So what do you do, besides start planning an Italian vacation? Hypothetically speaking, if the Euro is weakening the dollar must be rallying, so why not buy U.S. dollar denominated assets and what’s safer than a Treasury bond? Or think about it this way, you could plow even more money into Bunds but if you’re worried about financial instability and a rise in short-term borrowing costs to frustrate your plans to lever that trade up, why bother? Why not take the easy way out, convert to dollars and plow it all into higher-yielding Treasuries? Yes in time the dollar should correct so that there’s no arbitrage possibilities available, but right now we’re in panic mode people. Put your head between your legs and brace yourself. Worry about the math later (that’s what they say anyway.)

But if you don’t want to listen to me, check out this nice chart below of the Powershares DB German Bund Futures ETN and then go read the literature on the Powershares website here. Leaving aside issues with ETN’s, it offers a nice and unlevered approach to gaining dollar denominated bund exposure and you can see that as the Euro began weakening in May, BUNL was off to the moon while a comparable U.S. Treasury ETF traded back and forth till the start of August.

bunlThis all could be adding fuel to the Treasury fire rather than being the crazy guy with mittens pinned to his chest who started the fire in the first place. Look at the weekly chart of the ten year Treasury yield. The down sloping line is the upper boundary of the downtrend line dating back to 2007 that had acted as resistance for Treasury yields over the last few years. After becoming deeply oversold in late 2013, the strong action has helped the ten year yield get back below the down trend line. How much longer can it continue?


10If our pals at the Pension Partners blog are right, you have two strong trends pulling you in opposite directions. One side of the market favors equities, partly because rates are low and likely to stay that way for a prolonged period of time (love me the good ole fashioned Gordon growth model) helping support higher valuations not to mention that the economy in the U.S. is growing in the right direction. The other side favors bonds, feeling that the specter of global deflation will overwhelm pockets of economic growth which will soon falter when A.) QE3 ends, B.) The Russian tanks reach Paris C.) any day now. Just you wait. Me personally, who knows?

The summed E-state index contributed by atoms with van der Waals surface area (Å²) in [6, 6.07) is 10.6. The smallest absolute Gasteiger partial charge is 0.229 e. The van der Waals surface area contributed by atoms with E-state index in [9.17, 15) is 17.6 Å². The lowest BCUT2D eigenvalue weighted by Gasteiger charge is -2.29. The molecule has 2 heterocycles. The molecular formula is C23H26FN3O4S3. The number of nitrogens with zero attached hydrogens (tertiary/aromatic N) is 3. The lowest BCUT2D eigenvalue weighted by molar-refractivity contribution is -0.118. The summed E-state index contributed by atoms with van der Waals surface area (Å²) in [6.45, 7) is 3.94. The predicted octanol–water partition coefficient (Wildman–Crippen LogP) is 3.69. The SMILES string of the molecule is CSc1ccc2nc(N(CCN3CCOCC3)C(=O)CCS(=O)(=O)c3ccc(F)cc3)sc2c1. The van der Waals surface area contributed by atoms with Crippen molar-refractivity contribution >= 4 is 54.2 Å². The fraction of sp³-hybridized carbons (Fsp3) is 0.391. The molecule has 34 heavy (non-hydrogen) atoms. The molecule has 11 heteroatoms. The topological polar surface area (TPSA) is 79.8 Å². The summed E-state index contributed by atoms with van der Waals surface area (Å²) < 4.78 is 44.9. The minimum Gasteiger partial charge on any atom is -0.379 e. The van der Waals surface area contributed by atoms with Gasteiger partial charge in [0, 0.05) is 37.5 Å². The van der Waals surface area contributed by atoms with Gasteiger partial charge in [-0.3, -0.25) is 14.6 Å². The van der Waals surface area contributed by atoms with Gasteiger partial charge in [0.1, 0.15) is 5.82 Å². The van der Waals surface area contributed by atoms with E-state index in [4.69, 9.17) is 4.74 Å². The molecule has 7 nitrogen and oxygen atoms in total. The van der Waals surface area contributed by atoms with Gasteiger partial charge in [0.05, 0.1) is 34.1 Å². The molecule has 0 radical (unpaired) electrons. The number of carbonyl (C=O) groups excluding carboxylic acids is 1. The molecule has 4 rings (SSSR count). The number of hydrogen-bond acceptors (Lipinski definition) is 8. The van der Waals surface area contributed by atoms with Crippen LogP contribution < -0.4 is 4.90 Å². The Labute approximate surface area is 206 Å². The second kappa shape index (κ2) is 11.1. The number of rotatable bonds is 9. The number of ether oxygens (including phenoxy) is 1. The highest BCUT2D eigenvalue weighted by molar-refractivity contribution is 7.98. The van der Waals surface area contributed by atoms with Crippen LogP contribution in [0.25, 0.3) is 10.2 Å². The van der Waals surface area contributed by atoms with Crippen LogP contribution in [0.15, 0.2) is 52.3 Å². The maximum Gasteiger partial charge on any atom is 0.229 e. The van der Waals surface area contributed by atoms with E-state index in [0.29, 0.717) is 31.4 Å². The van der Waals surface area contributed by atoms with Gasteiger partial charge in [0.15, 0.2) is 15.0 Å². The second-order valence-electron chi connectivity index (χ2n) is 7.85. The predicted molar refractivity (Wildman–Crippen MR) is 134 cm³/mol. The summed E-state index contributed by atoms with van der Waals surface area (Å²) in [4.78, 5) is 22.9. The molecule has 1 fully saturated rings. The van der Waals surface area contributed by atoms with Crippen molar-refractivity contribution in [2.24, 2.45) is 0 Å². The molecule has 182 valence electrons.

I still hold the opinion that Draghi, with sufficient support from Europe’s elected leaders, can pull of the start of an Abenomics program for Europe. The rise of resistance to the current means in France as well as within the Bundestag itself probably will motivate a few people, mostly because they fear voters will treat them the same way the Italian resistance treated Mussolini in 1945. From start to finish, their efforts have been misdirected with the Eurozone response to their fiscal crisis has seemed like a plan to keep the fiscal status quo with Germany and the Northern tier running massive current account surpluses while the Southern zone is forced to make cost adjustments to become more competitive through major lay-offs and deflation. I’m still of the opinion that a full recovery is on-hold unless a system to correct fiscal in-balances is put forth but until that happens, in Draghi we must trust.